Anonymous, Virgin of the Rose (and other frescoes), after 1571. Fresco. Church of San Domenico al Rosario, Gallipoli. Photograph by Gabriel Rodriguez © The Trustees of Columbia University, Media Center for Art History, Department of Art History & Archaeology.
At the entrance to the cloister of the Dominican convent of Gallipoli, a fresco depicts the genealogical tree of the Aragonese and Habsburg royal families (Fig. 1). On the lower branches of the tree are several members of the family of the founder of the Dominican Order, Dominic de Guzmán. Next to the tree, on the adjacent wall, we see a rolled green curtain that opens onto a representation of the Virgin of the Rose (or Virgin of the Rosary) on the right and, on the left, a procession in front of the Constantinian Basilica of St. Peter’s in Rome. Below these two scenes, we see one of the most common representations of the Battle of Lepanto: the clash between La Capitana, led by Don Juan de Austria, and the Ottoman ship of Ali Pasha, each followed by their respective fleets.
The mural painting is severely deteriorated, making it difficult to identify and interpret some of its elements. However, what remains visible testifies to the link between the influential Spanish presence in Gallipoli and the establishment of the iconography of the Virgin of the Rosary as an intercessor in favor of the Holy League, which, despite its numerical disadvantage, defeated the Ottomans.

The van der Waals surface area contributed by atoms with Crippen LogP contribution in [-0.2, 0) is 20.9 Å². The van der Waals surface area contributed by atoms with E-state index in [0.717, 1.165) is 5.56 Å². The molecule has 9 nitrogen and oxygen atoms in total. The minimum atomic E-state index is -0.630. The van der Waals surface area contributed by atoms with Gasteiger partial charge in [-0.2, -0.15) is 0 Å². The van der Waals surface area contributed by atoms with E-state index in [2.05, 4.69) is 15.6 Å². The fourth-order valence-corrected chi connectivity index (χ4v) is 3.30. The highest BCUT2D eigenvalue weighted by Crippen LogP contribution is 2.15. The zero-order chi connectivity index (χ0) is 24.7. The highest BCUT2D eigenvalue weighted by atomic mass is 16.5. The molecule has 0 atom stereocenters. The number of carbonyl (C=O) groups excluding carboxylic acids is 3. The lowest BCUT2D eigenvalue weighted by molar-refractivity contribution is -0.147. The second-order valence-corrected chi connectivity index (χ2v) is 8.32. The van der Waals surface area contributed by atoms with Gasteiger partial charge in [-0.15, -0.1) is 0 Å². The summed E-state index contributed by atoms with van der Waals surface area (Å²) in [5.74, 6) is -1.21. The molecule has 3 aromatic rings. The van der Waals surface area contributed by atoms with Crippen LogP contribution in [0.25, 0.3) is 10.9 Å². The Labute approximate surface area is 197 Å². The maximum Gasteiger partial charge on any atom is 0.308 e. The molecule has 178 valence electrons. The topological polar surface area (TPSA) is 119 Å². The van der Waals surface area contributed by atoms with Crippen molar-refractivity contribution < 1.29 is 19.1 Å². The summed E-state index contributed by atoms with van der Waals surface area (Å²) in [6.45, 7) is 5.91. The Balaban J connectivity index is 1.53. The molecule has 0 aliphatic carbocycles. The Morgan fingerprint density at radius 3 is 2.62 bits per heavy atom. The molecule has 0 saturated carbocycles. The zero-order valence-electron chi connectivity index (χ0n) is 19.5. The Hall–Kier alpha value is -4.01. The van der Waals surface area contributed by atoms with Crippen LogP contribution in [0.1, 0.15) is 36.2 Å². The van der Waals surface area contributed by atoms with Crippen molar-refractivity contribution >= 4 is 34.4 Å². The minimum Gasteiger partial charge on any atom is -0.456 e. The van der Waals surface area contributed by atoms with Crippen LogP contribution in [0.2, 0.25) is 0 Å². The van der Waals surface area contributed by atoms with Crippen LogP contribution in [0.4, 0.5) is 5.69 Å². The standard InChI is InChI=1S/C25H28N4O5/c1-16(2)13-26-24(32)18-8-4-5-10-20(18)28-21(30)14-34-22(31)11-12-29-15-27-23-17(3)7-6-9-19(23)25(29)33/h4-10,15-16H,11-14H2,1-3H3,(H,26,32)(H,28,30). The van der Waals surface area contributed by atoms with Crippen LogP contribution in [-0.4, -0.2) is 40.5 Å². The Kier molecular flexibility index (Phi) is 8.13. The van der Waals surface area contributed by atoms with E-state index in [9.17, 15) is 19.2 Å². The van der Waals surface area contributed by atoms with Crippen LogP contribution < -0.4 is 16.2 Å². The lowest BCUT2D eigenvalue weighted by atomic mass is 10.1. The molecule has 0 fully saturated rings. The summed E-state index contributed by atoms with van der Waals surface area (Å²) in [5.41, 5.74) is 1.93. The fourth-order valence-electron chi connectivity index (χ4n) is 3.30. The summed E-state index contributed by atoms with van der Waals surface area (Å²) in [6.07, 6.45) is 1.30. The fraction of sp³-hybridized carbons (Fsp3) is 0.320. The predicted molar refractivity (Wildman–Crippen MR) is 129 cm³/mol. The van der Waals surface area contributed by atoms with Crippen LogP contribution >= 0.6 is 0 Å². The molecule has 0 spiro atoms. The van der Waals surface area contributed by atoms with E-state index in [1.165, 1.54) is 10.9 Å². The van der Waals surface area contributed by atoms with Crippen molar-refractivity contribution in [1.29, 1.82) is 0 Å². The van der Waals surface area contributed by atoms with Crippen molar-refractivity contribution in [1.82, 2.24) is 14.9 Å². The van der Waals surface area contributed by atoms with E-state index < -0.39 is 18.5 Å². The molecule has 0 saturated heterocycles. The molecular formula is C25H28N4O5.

The paintings—or at least the one referring to Lepanto—must have been made after the battle, between the end of 1571 and the following years, when this Marian iconography became established (Pindinelli 2021). In fact, the Virgin's intercession was retrospectively decisive in explaining the Christian triumph over the superior Ottoman forces at Lepanto. Pius V, the tireless promoter of the Holy League, is said to have known of the Christian triumph in the naval battle before the news could reach Rome, thanks to a vision he had had of the Virgin. Therefore, he decreed that the day of the naval engagement, October 7, should be commemorated as the day of Our Lady of Victory. His successor, Gregory XIII, however, decreed in 1573 that the day should be dedicated to the Virgin of the Rosary, thus merging her iconography with that of the Virgin of Victory. Before then, the iconographic representation of the intercession of the Virgin had ranged from the Virgin of Victory to the Virgin of Milk to the Virgin of the Rose. For this reason, when studying the devotion to the Virgin of the Rosary and her representations in relation to the Battle of Lepanto, iconographic elements from one devotion can appear in another, all connected by the battle of 1571. This is exactly what happens in the Dominican convent of Gallipoli.